Medieval Studies Concentration

For the Degree of Bachelor of Arts in Liberal Arts and Sciences

Major in Sciences and Letters Curriculum

Minimum required major and supporting course work equates to 45-51 hours.

General education: Students must complete the Campus General Education requirements including the campus general education language requirement.

Substitution for specific courses listed above will be approved by the concentration advisor only in exceptional cases.

Twelve hours of 300- and 400-level courses in the major must be taken on this campus.

A Major Plan of Study Form must be completed and submitted to the LAS Student Academic Affairs Office before the end of the fifth semester (60-75 hours). Please see your advisor.

Minimum hours required for graduation: 120 hours

Departmental distinction. To be eligible for graduation with distinction, a student must have a college grade point average of 3.5, a major concentration grade point average of 3.5, completion of HUM 498 with a grade of A, and completion of a semester paper in HUM 498 that is judged to be deserving of "distinction" by a committee of at least two faculty members.

High distinction. To be eligible for graduation with high distinction, a student must have a college grade point average of 3.5, a major concentration grade point average of 3.7, and must have completed HUM 492 (instead of HUM 498) with a grade of A and a thesis in HUM 492 that is judged to be deserving of "high distinction" by a committee of at least two faculty members.

The Program in Medieval Studies sponsors this concentration.

This concentration introduces students to medieval (ca. 500- ca. 1500 CE) cultures across the world, providing them with an understanding of periods and movements, institutions, material culture, ideas, beliefs, and values of the diverse cultures that comprise the medieval globe.  The coursework spans both geographic regions and disciplines to introduce students to the breadth of medieval cultures as well as to the diversity of methods and perspectives for their study.

The concentration includes a minimum of 45 hours, divided into (I) an introductory course in global medieval literatures and cultures; (II) geographical distribution coursework as specified below; (III) advanced medieval coursework selected by the student in consultation with a Medieval Studies faculty advisor; and (IV) a capstone experience involving an intensive writing and research project. Because Medieval Studies is an interdisciplinary field of study, students are urged to consult with a Medieval Studies faculty advisor to ensure that they take a diverse range of courses providing some exposure to the fields of History and Anthropology; Literature; the Arts; and Philosophy or Religion. Although study of medieval languages is not a requirement, students who intend to pursue graduate study in Medieval Studies should complete at least two courses in an appropriate language; up to twelve hours of appropriate language study can be applied to the Additional Medieval Studies Coursework.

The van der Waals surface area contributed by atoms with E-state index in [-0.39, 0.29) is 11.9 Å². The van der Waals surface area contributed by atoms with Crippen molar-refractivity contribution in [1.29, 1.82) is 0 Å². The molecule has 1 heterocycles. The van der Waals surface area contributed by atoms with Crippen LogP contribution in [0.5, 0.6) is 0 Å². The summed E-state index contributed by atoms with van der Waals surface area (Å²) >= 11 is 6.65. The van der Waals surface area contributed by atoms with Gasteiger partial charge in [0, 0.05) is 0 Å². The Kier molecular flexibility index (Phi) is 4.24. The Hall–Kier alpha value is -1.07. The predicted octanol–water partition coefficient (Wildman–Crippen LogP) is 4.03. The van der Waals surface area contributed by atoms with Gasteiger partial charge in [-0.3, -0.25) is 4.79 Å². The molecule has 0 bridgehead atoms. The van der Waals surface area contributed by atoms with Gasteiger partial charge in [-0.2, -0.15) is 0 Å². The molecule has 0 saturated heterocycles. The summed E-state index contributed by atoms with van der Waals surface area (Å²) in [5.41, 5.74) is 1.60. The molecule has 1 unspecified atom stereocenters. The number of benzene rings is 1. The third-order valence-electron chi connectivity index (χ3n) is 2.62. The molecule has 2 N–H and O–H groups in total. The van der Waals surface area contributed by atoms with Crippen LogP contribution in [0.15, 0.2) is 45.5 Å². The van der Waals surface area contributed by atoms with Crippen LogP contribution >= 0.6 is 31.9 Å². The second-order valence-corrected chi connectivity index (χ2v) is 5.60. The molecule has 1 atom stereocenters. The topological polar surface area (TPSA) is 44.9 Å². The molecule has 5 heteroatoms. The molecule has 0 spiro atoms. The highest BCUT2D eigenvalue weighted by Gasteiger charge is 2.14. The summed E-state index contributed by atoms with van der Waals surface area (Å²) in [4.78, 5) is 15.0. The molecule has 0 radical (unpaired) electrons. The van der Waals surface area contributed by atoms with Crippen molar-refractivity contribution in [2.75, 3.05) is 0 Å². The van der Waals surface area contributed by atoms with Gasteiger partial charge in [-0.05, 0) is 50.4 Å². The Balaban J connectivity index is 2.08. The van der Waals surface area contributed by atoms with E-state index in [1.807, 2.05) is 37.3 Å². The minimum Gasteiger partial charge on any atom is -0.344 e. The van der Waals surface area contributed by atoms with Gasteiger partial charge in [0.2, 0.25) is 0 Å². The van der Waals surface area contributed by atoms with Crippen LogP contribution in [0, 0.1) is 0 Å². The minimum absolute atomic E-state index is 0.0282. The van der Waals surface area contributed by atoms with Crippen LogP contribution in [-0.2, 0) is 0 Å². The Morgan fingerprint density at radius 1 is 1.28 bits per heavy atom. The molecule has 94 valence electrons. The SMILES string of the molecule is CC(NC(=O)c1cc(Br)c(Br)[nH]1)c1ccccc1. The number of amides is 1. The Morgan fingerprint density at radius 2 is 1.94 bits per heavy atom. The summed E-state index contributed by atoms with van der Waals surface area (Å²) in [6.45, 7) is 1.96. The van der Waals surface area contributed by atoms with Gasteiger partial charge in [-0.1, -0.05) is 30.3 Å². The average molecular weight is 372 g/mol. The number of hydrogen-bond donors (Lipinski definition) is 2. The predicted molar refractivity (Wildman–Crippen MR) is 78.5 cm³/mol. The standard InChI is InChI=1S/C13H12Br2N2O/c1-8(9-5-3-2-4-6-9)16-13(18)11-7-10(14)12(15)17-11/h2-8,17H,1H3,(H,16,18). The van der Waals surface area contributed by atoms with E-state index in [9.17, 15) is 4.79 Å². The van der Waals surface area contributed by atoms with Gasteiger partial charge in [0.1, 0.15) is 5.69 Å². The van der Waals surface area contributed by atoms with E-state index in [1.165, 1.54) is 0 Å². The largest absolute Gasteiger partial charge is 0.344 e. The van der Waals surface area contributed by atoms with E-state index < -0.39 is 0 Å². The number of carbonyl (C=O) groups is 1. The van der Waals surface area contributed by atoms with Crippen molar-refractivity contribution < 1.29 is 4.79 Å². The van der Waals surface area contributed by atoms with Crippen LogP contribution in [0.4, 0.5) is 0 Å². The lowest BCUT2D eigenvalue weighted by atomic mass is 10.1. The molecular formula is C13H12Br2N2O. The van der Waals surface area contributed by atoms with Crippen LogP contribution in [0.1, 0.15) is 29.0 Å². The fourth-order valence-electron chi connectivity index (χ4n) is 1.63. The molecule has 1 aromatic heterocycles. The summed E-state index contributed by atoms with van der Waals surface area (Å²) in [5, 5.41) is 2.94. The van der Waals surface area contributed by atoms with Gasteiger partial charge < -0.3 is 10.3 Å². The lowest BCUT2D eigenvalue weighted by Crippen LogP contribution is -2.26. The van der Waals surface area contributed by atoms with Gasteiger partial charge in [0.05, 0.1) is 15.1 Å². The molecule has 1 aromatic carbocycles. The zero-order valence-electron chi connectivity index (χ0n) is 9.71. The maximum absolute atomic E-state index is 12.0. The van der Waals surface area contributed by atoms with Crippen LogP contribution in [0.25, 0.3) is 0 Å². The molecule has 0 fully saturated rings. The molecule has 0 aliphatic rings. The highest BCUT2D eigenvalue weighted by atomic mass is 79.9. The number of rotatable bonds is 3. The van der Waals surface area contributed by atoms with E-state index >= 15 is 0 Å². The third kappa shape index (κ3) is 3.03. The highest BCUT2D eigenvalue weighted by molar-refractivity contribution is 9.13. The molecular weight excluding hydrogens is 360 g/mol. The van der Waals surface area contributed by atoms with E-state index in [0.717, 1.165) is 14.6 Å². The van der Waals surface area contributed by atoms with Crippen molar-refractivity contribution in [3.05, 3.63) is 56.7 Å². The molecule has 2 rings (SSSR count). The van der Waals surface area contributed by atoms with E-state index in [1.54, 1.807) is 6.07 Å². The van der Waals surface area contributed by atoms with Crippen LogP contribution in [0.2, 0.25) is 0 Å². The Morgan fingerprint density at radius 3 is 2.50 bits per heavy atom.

Introduction to Medieval Studies 1
ENGL 202/MDVL 201Medieval Lit and Culture3
Geographical Distribution Coursework 2
Select two of the following (Medieval Europe):6
Ancient to Medieval Art
Medieval Art
Northern Renaissance Art
Italy Middle Ages & Renaiss
Women & Gender Pre-Mod Europe
Medieval Europe
Viking Mythology
Viking Sagas in Translation
British Isles to 1688
Medieval Architecture
Select two of the following (Classical and medieval East Asia):6
Traditional China
Premodern Japanese History
Chinese Civilization
Masterpieces of East Asian Lit
Introduction to Buddhism
Select two of the following (Medieval Central Asia, South Asia, or the Middle East):6
History of South Asia
History of Islamic Middle East
S Asian Cultural Landscapes
Islamic Gardens & Architecture
Intro to Islam - ACP
Introduction to Islam
The Qur'an (Koran)
Mystics and Saints in Islam
Jewish Sacred Literature
Cultures & Literatures of South Asia
Additional Medieval Studies Coursework
Medieval-related coursework from participating departments selected in consultation with the concentration advisor. At least 12 hours must be at the 300- or 400-level. A list of courses in Medieval Studies is maintained on the Medieval Studies Program website. Up to 12 hours of appropriate language study can be applied to meet this requirement with approval of a Medieval Studies faculty advisor. 321
Capstone Experience
A capstone experience (normally in the student’s senior year) involving intensive interdisciplinary research and writing on a medieval topic. Any 400-level MDVL course (or medieval-related course not cross-listed with MDVL, with the approval of a Medieval Studies faculty advisor) can be designated as a capstone experience with approval of the instructor. For the course to qualify as a capstone experience, the student must undertake a substantial research project that supplements the standard course requirements, in the form either of an additional project or of a longer and more research-intensive version of an existing course project. The project must involve both primary and secondary research using advanced disciplinary methodologies and resources. 43
Total Hours45

A student may substitute the “Medieval World” section of HIST 100, by petition to a Medieval Studies faculty advisor.  Only the section of HIST 100 devoted to the Middle Ages may be substituted.


A student may substitute up to 6 hours in geographical distribution coursework with courses on the medieval civilizations of the Americas: ANTH 277, ANTH 278, or both.  However, at least one course must still be taken from each of the three regional areas.


 List of courses to fulfill Additional Medieval Studies Coursework.


A student may also petition to satisfy the capstone experience by enrolling in MDVL 500, Seminar in Medieval Studies . Enrollment requires approval of the instructor and Director of the Program in Medieval Studies.